Amid the morass of Brexit and continuous debates on immigration, a French museum has launched a thought-provoking exhibition about music and migration.
The massive show at Paris’ Musée de l’histoire d’immigration (National Museum of the History of Immigration) “explores the close and complex relationship between migration, music, anti-racism and political activism”, according to the curators.
|The poster for Paris-Londres: Music Migrations.|
It comes at a time when “many European nations are turning inwards and succumbing to the temptations of closed borders,” they add.
The exhibition – “Paris-Londres: Music Migrations (1962-1989)” – runs until Jan. 5, 2020, and was inaugurated ahead of the United Nations' International Day for the Elimination of Racial Discrimination, observed annually on March 21. The launch also preceded the fourth edition of a one-week “Grand Festival” in Paris against racism, antisemitism and anti-LGBT prejudice.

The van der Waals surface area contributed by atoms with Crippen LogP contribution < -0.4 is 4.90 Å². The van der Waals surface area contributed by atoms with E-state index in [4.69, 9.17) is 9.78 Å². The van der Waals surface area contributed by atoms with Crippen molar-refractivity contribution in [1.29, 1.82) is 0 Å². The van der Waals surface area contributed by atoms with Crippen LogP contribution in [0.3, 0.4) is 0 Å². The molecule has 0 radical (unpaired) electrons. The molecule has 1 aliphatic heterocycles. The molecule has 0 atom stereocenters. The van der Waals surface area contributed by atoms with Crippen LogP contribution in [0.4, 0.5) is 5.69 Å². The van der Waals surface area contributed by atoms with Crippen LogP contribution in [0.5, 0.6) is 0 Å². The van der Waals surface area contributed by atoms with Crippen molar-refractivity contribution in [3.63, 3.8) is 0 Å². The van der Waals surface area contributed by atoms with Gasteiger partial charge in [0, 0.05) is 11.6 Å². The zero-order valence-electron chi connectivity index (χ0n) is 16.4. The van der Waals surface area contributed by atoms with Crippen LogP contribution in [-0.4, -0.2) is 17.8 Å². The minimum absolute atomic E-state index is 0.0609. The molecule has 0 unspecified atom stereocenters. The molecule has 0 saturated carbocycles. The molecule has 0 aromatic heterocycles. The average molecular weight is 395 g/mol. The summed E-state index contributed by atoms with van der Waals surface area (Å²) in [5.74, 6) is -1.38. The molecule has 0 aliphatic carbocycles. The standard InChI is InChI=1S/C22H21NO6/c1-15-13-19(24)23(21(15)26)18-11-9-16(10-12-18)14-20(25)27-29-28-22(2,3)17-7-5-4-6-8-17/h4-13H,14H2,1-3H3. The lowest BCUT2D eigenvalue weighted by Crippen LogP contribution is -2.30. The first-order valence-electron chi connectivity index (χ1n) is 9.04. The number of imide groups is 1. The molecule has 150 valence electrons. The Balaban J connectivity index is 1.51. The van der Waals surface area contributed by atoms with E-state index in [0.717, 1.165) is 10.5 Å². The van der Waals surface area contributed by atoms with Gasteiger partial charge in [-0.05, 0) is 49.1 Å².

The show breaks new ground by linking artistic movements in England and France that demonstrate how “successive generations of immigrants in these two colonial powers used music to stake their claim to equal rights, affirm their presence in the public space, and contribute to the urban, economic and cultural transformations reshaping” both countries, the curators say.
Most music lovers are already aware of the influence that genres such as ska, reggae and rai have had on popular music in Europe, and the exhibition details this impact through an array of documents, videos and recordings. But it goes further by highlighting how immigrant musicians played a crucial role in fighting racism, with movements such as “Rock Against Racism” in Britain and “Rock Against Police” in France.